According to the report “Access to healthcare – Citizens' choices 2020”, released today, the situation has improved and between 2017 and 2020 the proportion of people who it stopped buying the drugs they needed at least once a year went down, but socioeconomic inequalities meant the percentage increased from 11 percent to 15 percent in the lowest socioeconomic class. The same happened regarding people who stopped going to a medical appointment or having an exam due to lack of money, with an increase from 7 percent (2017) to 10 percent (2019) in the lower socioeconomic class. "Despite the effort that has been made in terms of public policies to lower drug prices, the truth is that it continues to be the central element of people's expenses when they go to the doctor, in terms of direct payments (...) and there is this aspect of ending up being much heavier in families with lower incomes, which is natural”, the author of the report, Pedro Pita Barros, told Lusa.

The study, which results from a partnership between Fundação “la Caixa” and BPI and Nova SBE, states that, despite the existence of socioeconomic inequalities in disease, access to the health system is similar for the entire population and that the decision to first contact has few access barriers. The report also shows that there was no “leakage” from the NHS to the private sector, but rather “a reconfiguration within each sector in recent years”. “The only escape we found in the last year was people leaving the emergency room and choosing another form of treatment. (…) What we have is a reconfiguration within the choices of health systems, which is something that the State has been present over the last decade”, said the author of the report.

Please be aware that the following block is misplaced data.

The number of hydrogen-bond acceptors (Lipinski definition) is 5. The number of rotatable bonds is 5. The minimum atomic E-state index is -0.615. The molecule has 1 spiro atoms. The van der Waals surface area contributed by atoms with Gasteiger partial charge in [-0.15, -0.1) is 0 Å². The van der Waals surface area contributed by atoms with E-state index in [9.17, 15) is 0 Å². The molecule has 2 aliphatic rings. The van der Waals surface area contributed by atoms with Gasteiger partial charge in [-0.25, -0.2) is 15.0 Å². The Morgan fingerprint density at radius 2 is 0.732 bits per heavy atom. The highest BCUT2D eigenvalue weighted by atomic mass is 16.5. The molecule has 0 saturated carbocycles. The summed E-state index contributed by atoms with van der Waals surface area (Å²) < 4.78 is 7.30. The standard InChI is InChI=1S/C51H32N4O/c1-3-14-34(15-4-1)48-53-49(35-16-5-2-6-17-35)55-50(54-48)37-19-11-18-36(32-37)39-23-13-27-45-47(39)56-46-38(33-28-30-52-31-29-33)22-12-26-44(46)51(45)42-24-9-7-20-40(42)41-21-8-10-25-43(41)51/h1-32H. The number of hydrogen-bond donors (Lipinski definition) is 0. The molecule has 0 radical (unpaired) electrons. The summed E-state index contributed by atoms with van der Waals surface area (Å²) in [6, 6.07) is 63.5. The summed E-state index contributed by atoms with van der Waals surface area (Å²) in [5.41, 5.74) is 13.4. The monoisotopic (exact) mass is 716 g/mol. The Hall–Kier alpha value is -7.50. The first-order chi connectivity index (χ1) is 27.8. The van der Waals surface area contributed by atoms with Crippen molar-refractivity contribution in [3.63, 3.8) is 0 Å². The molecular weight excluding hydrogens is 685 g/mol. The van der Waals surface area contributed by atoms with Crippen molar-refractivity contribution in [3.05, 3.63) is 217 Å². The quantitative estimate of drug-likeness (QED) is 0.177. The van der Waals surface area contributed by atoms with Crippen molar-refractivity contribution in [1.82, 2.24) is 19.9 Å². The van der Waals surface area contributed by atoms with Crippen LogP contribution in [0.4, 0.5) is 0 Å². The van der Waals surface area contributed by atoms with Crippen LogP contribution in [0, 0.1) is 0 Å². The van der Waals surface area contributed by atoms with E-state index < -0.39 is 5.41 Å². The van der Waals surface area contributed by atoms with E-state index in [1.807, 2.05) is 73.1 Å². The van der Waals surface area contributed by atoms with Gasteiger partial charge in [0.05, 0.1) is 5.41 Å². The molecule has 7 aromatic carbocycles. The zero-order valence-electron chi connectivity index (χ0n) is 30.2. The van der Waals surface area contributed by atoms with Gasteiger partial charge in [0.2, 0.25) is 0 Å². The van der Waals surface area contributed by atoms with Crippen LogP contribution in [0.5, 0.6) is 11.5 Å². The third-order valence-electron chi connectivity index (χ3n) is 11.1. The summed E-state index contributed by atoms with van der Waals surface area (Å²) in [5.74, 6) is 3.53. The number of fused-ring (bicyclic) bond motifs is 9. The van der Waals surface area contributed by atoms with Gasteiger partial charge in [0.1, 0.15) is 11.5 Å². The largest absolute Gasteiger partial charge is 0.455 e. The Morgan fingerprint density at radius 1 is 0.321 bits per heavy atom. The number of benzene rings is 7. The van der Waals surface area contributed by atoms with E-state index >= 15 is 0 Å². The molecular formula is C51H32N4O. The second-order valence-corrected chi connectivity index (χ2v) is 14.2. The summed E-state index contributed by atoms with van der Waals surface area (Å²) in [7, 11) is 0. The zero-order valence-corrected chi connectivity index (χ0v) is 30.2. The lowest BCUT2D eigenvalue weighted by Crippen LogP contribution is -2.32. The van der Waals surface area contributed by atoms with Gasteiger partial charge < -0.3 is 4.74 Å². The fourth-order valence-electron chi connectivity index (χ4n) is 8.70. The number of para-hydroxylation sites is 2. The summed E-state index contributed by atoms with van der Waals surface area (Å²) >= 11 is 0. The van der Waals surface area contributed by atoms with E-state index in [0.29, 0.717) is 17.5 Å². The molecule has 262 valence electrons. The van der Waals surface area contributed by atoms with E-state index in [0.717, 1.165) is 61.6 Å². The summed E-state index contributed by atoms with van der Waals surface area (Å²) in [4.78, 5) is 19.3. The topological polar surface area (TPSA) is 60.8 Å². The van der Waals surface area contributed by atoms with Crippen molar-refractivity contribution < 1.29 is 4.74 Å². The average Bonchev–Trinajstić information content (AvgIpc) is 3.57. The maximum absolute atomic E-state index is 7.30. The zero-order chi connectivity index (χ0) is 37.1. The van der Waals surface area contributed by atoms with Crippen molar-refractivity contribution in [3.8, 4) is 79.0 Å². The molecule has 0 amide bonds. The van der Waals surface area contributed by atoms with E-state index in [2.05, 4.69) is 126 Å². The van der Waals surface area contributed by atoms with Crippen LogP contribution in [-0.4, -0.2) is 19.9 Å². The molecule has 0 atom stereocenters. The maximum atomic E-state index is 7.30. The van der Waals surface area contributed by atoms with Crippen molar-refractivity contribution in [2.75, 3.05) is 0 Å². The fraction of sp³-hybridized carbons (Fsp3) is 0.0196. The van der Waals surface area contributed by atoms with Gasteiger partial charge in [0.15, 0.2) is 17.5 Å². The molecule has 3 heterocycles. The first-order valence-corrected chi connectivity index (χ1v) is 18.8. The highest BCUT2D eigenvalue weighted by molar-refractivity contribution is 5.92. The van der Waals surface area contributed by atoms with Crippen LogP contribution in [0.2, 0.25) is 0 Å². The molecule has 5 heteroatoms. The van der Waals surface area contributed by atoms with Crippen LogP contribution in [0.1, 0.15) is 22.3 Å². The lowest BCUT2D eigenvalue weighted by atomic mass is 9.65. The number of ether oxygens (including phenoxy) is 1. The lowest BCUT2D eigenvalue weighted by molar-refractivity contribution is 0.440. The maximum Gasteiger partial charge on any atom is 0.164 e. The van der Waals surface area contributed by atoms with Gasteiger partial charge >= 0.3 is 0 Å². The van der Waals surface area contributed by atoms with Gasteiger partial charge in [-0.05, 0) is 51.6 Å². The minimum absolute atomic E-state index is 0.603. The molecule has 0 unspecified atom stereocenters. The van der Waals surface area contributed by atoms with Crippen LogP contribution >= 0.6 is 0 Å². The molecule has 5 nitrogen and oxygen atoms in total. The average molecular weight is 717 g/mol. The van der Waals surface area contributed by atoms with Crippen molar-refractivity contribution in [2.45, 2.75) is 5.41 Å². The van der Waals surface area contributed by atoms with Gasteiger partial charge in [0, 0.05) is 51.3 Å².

In 2020, there was a shift from hospital emergencies, public and private, to another point of treatment within the medical sector, as there was less demand for emergency care for fear of the pandemic. The proportion of people who mentioned hospital emergency as their first point of contact with the health system fell from 41.1 percent in 2019 to 32.2 percent in 2020 in the public sector and from 5 percent to 2.1 percent in the private sector, indicates the report. “What we've found over the last eight to 10 years is a clear split situation in people going more public or more private, but it hasn't changed radically. And this is obviously different from situations that occur when people are on a waiting list already in the public sector and decide to go to the private sector because they do not want to be on the waiting list any longer”, explained Pita Barros. “These situations occur after people are already in the health system, after they have had their first contact. Here we are trying to look [at the system] before that first contact (…) and there is no escape in that direction”, he added.

The pandemic brought two new "access barriers" to the NHS: the fear of going to the health system because of Covid-19, mentioned to by 15 percent of people surveyed in the study, and the cancellation of an appointment by the hospital or doctor, pointed out by 20 percent of respondents. Older people and lower socioeconomic classes indicated greater fear.